Anna Belous Belous من عند شیرود محله، مازندران، إيران
This was the first book on the syllabus for ENG/Women's Studies 307, (100 years of Southern Women Writers), in which I am serving as a graduate-level TA. It seemed too dry and abstract at first, but, as we progressed into novels by black women writers like Alice Walker and autobiographical writing by Zora Neale Hurston and others, it proved to serve as a good background about the ways of thinking in the segregated south.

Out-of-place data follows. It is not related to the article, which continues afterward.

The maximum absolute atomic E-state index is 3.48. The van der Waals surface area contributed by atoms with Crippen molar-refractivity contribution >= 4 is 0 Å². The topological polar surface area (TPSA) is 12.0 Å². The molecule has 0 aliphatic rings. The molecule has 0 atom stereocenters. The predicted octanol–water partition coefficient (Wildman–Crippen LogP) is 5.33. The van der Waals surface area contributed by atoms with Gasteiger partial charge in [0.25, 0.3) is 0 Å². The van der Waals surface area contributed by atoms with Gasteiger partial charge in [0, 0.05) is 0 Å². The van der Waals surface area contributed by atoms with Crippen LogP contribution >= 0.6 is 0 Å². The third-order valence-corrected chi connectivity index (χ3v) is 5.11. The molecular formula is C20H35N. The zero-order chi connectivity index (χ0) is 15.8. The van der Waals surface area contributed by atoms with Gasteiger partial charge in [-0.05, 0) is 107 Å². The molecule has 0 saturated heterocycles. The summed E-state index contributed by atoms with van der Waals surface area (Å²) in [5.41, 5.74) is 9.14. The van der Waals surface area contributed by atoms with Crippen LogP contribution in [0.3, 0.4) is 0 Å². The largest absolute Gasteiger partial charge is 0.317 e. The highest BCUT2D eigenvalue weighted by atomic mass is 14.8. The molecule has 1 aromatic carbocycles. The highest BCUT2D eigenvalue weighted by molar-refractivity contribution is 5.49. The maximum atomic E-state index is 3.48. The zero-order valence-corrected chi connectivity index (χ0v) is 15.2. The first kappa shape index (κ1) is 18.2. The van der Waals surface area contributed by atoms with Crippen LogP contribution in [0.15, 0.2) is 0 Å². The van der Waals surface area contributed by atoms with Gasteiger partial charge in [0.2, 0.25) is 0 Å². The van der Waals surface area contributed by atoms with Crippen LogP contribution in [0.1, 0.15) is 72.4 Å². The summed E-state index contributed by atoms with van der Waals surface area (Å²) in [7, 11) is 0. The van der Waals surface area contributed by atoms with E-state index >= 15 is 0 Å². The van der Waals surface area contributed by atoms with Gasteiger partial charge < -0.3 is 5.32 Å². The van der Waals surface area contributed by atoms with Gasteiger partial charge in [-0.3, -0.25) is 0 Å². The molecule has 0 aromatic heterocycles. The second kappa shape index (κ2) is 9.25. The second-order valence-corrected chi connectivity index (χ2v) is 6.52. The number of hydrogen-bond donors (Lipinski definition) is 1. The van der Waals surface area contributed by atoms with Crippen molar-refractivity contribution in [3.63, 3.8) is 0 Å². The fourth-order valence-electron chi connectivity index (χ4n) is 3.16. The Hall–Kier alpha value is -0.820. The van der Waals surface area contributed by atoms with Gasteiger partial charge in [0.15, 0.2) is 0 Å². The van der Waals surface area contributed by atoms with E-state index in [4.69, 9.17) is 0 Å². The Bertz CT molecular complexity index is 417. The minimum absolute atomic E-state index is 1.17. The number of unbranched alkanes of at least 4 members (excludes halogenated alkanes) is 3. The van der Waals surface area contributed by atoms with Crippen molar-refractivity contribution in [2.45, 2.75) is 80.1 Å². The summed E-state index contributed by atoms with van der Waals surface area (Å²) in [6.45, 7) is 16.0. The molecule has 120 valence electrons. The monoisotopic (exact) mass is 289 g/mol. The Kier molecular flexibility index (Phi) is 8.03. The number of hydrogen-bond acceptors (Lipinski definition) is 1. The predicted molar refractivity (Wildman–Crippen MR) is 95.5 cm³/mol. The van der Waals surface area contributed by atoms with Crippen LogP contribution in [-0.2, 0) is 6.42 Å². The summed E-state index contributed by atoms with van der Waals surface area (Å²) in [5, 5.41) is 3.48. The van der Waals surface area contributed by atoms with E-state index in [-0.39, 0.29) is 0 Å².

I think Ms. Barry has a great novel in her yet (and she may well have already written it and I just haven't heard of it yet), but I don't feel as though this is the best she can do. Her cartoons, for which no adjectives glow quite enough, do not want for the types of heartbreaking and occasionally frightening situations that set "Cruddy" in queasy motion, but perhaps the darkly goofy innocence of the illustrations that accompany them effectively diffuse the tragedies just enough, to the point where you still want, badly want, to continue reading. "Cruddy" isn't badly written, not at all, but it marked the first time that I ever looked forward to the conclusion of a Lynda Barry book.